Tag: expatriates

Diverse Books, Picture books

Big Red Lollipop by Rukhsana Khan

Big Red Lollipop by Rukhsana Khan is today’s pick for Perfect Picture Book Friday and National Sibling Day!


Illustrated by: Sophie Blackall

Publisher: Viking Books for Young Readers (March 2010)

Suitable for ages: 4-8

Themes:  cultural awareness, immigrant experiences, cultural conflict, sibling-rivalry, tolerance, dealing with anger, frustration, jealousy

Brief Synopsis: Rubina is invited to a birthday party and her little sister Sana asks to tag along. But Rubina tries to convince her mother it’s not a good idea to bring someone to a party when they are not invited. Rubina’s mother does not understand why bringing her little sister is a problem. She also doesn’t understand why someone would celebrate a birthday since that is not a tradition in their culture. Sana persists and although embarrassed, Rubina asks the host for permission to bring her. At the party Sana misbehaves. And not only does Sana eat the candy in her party bag when they get home, but Rubina is not invited to another party for a long time. When Sana is invited to a party, the third sibling, Maryam, asks to go too. But this time, Sana is the one who doesn’t want a tag-a-long. Rubina’s intervention helps her family understand North American culture.

Opening pages:  “I am so excited I run all the way home from school.

“Ami! I’ve been invited to a birthday party! There’s going to be games and toys, cake and ice cream! Can I go?”

Sana screams, “I wanna go too!”

Ami says, “What’s a birthday party?”

“It’s when they celebrate the day they were born.”

“Why do they do that?”

“They just do! Can I go?”

Why I like this book: I enjoyed this book because it weaves sibling rivalry in the backdrop of a story about an immigrant family from Pakistan. The are two ongoing conflicts, the first between the siblings and the second is adapting to a new culture. An excellent choice to introduce cultural awareness,teach tolerance, address cultural practices, and address the sibling dynamic present in all families regardless of heritage.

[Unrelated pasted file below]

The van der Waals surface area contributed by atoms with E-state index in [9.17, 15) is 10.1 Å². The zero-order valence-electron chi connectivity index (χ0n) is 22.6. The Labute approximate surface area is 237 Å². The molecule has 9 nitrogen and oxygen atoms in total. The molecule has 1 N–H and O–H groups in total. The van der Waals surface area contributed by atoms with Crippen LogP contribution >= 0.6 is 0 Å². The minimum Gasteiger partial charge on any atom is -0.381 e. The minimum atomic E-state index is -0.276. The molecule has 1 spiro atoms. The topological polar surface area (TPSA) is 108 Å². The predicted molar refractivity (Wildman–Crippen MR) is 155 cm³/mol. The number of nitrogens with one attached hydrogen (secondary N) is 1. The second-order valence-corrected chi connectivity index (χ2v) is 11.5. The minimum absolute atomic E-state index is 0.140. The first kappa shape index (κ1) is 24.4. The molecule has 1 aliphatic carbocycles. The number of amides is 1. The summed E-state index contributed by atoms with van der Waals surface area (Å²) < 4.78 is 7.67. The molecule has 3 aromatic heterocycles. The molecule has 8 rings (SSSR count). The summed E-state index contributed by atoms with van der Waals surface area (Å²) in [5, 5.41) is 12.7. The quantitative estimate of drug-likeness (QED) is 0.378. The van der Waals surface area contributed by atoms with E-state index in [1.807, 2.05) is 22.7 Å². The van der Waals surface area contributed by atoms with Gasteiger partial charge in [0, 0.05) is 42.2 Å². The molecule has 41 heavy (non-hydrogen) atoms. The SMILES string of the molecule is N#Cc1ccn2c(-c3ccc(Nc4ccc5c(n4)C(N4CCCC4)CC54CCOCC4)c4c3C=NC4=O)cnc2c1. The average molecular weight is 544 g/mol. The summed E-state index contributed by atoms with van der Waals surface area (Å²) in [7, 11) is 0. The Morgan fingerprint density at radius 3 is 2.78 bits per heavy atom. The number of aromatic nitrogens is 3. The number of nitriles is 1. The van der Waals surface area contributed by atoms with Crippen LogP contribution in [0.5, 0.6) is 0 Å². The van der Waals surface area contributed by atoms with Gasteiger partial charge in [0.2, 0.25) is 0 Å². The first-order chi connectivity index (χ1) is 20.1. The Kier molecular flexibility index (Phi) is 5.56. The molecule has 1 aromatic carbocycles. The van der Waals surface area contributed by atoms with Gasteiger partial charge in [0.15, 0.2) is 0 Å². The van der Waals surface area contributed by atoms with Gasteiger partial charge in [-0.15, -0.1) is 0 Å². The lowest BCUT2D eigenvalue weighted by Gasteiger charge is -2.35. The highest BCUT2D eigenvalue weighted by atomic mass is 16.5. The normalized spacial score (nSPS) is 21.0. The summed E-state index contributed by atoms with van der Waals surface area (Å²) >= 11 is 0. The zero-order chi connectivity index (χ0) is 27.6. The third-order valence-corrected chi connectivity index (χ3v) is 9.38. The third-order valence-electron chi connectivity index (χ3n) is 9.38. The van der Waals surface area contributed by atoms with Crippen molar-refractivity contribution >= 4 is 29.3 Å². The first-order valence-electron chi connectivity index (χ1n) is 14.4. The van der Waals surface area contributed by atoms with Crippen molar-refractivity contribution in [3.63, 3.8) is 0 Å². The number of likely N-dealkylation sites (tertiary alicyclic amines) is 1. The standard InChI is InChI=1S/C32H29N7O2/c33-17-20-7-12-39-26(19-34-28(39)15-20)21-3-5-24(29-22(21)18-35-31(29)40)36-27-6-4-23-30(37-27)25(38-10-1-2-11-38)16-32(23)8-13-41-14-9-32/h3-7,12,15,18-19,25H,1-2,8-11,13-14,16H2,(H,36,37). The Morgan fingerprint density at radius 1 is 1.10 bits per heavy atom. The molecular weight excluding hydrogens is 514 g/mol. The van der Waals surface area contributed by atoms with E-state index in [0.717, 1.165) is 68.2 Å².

Resources: See the Teacher’s Guide here.

For more of today’s book reviews, go to author Susanna Hill’s Perfect Picture Book page.


Check out the March 2014 edition of Among Worlds Magazine

My article, The Unexpected Expected: The Transition of My Third Culture Kids, is featured in the March 2014 edition of the Among Worlds Magazine. The magazine targets issues faced by Third Culture Adults & Kids (TCAs and TCKs). This March edition is dedicated to Reentry and Repatriation.

As an adult I have reentered and repatriated more than once. And although there are some similarities shared through reentry to one’s passport country the transition of a child has different challenges.

“Of course we expected the kids to be asked, “Where are you from?’’ A question often asked over and over while living abroad, but their answer usually sufficed and immediately identified them as ex-pat kids.  Upon re-entry, one answer did not project that identity. One answer was incomplete. Stating where they grew up or where they lived or where they were born were only parts of their stories. Our struggle as parents is to help them feel whole.”

I told some of their stories about their adjustment and shed light on what I observed during their transition.

I am happy to report my teen and young adult child are indeed well-adjusted in their passport country. And they are still and will always remain third culture kids with third culture adult parents.